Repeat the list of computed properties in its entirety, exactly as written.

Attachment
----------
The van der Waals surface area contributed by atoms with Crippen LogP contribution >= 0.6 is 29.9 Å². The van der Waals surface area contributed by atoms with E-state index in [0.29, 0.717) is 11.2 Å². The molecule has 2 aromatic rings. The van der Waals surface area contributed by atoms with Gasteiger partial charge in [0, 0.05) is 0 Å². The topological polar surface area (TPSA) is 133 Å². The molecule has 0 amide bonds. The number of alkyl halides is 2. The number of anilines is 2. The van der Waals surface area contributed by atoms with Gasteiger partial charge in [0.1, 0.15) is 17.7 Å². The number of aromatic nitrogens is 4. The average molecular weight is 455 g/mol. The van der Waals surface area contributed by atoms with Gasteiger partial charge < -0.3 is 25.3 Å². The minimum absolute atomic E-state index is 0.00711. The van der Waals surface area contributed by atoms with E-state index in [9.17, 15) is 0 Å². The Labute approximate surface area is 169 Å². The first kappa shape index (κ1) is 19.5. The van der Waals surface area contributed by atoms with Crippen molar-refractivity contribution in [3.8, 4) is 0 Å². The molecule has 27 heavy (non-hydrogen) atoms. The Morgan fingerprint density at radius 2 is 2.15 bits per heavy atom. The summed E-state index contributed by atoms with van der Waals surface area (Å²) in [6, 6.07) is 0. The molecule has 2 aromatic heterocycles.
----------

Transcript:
The van der Waals surface area contributed by atoms with Crippen LogP contribution >= 0.6 is 29.9 Å². The van der Waals surface area contributed by atoms with E-state index in [0.29, 0.717) is 11.2 Å². The molecule has 2 aromatic rings. The van der Waals surface area contributed by atoms with Gasteiger partial charge in [0, 0.05) is 0 Å². The topological polar surface area (TPSA) is 133 Å². The molecule has 0 amide bonds. The number of alkyl halides is 2. The number of anilines is 2. The van der Waals surface area contributed by atoms with Gasteiger partial charge in [0.1, 0.15) is 17.7 Å². The number of aromatic nitrogens is 4. The average molecular weight is 455 g/mol. The van der Waals surface area contributed by atoms with Gasteiger partial charge < -0.3 is 25.3 Å². The minimum absolute atomic E-state index is 0.00711. The van der Waals surface area contributed by atoms with E-state index in [9.17, 15) is 0 Å². The Labute approximate surface area is 169 Å². The first kappa shape index (κ1) is 19.5. The van der Waals surface area contributed by atoms with Crippen molar-refractivity contribution in [3.8, 4) is 0 Å². The molecule has 27 heavy (non-hydrogen) atoms. The Morgan fingerprint density at radius 2 is 2.15 bits per heavy atom. The summed E-state index contributed by atoms with van der Waals surface area (Å²) in [6, 6.07) is 0. The molecule has 2 aromatic heterocycles.